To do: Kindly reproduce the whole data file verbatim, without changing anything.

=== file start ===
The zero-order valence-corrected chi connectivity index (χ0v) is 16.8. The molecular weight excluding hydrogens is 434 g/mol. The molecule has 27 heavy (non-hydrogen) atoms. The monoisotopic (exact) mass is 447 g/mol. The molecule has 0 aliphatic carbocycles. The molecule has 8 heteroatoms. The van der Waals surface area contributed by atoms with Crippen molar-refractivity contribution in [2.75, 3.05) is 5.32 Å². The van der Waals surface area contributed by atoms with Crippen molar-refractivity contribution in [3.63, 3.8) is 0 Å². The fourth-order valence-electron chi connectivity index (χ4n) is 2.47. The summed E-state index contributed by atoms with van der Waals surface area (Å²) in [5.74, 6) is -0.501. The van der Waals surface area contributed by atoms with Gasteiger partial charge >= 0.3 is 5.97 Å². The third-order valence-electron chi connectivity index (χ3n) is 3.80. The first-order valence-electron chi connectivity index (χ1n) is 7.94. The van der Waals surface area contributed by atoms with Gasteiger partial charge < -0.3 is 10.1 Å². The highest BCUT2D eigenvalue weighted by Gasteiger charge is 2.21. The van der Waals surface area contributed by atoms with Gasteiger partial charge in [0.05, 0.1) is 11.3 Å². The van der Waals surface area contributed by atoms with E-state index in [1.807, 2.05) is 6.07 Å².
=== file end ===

The zero-order valence-corrected chi connectivity index (χ0v) is 16.8. The molecular weight excluding hydrogens is 434 g/mol. The molecule has 27 heavy (non-hydrogen) atoms. The monoisotopic (exact) mass is 447 g/mol. The molecule has 0 aliphatic carbocycles. The molecule has 8 heteroatoms. The van der Waals surface area contributed by atoms with Crippen molar-refractivity contribution in [2.75, 3.05) is 5.32 Å². The van der Waals surface area contributed by atoms with Crippen molar-refractivity contribution in [3.63, 3.8) is 0 Å². The fourth-order valence-electron chi connectivity index (χ4n) is 2.47. The summed E-state index contributed by atoms with van der Waals surface area (Å²) in [5.74, 6) is -0.501. The van der Waals surface area contributed by atoms with Gasteiger partial charge >= 0.3 is 5.97 Å². The third-order valence-electron chi connectivity index (χ3n) is 3.80. The first-order valence-electron chi connectivity index (χ1n) is 7.94. The van der Waals surface area contributed by atoms with Gasteiger partial charge < -0.3 is 10.1 Å². The highest BCUT2D eigenvalue weighted by Gasteiger charge is 2.21. The van der Waals surface area contributed by atoms with Gasteiger partial charge in [0.05, 0.1) is 11.3 Å². The van der Waals surface area contributed by atoms with E-state index in [1.807, 2.05) is 6.07 Å².